CNET has broken the news of a potentially major online security breach at the San Francisco Public Utilities Commission – the City of San Francisco’s water and power agency.

According to the breaking report the SFPUC recently became aware that a file holding names, account numbers and other personal information including phone numbers and addresses of customers was on a server that had been opened.

What SFPUC isn’t quite certain of is how viruses ended up on the server and if any customer information was stolen. An SFPUC spokesperson said that “it looked like someone had found an open port on the server and dumped a bunch of viruses on it.”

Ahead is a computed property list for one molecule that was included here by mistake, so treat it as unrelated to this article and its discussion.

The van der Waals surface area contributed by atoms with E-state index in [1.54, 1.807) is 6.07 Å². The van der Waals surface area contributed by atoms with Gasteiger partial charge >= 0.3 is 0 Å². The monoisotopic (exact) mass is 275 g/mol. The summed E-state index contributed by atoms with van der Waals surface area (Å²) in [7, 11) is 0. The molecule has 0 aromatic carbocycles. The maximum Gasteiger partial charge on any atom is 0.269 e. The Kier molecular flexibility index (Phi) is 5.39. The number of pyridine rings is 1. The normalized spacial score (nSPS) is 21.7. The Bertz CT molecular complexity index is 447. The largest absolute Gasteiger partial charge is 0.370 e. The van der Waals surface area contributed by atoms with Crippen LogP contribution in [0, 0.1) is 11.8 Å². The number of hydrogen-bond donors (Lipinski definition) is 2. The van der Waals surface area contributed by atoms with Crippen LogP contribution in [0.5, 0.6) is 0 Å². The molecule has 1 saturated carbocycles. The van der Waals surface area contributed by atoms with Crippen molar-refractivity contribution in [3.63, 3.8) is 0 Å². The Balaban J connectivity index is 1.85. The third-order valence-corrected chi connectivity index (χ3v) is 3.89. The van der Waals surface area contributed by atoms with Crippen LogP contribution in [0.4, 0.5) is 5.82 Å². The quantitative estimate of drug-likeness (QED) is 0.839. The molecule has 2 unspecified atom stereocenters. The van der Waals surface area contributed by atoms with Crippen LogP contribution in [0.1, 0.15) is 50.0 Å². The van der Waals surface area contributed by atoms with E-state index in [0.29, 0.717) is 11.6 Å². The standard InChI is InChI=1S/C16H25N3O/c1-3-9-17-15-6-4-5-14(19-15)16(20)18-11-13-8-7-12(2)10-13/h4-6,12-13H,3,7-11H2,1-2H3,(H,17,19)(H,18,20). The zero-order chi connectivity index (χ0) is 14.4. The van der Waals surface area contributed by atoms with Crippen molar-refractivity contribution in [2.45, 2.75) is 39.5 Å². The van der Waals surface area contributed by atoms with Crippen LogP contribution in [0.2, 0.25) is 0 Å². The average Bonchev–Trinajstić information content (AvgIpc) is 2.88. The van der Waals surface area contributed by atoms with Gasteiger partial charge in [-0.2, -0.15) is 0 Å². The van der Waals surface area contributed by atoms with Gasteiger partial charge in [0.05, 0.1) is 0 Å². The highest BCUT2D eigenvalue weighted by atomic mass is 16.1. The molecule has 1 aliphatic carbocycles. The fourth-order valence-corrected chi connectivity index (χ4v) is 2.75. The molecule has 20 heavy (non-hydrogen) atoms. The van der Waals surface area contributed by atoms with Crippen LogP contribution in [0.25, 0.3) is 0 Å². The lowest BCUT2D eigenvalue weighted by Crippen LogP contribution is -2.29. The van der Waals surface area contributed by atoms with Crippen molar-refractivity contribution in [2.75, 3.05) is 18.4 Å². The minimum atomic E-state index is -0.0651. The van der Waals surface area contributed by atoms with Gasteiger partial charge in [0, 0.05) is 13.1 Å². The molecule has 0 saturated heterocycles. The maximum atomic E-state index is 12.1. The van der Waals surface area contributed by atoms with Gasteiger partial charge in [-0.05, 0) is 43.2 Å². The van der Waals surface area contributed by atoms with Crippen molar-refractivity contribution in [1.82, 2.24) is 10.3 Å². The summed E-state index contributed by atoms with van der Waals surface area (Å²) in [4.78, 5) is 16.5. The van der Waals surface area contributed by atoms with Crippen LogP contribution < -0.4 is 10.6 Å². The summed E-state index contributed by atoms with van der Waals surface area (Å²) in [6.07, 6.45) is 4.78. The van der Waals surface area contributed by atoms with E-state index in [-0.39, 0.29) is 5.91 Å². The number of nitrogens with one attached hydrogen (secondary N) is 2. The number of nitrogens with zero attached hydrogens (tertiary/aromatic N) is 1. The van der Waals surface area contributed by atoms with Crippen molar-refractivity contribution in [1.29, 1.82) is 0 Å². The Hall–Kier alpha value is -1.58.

This breach is of somewhat grave concern, given the recent news of hackers at Sony and hackers stealing “personal Gmail passwords of hundreds of senior U.S. government officials.”

According to SFPUC, “there was no indication that any information was taken” and no Social Security numbers or bank information is even given to the SFPUC so there’s no risk there either. While this breach appears to be relatively minor compared to what it could have been, it must act as wake up call to City Hall to ensure that all cyber activity is as secure as possible.

This isn’t the first major breach of security in San Francisco city government. A few years ago a disgruntled employee locked the city out of it’s own computer system – and the passwords were only retrieved by the mayor who went on a daring jail visit to charm the employee out of the codes.

We will be following this story closely and bringing you updates.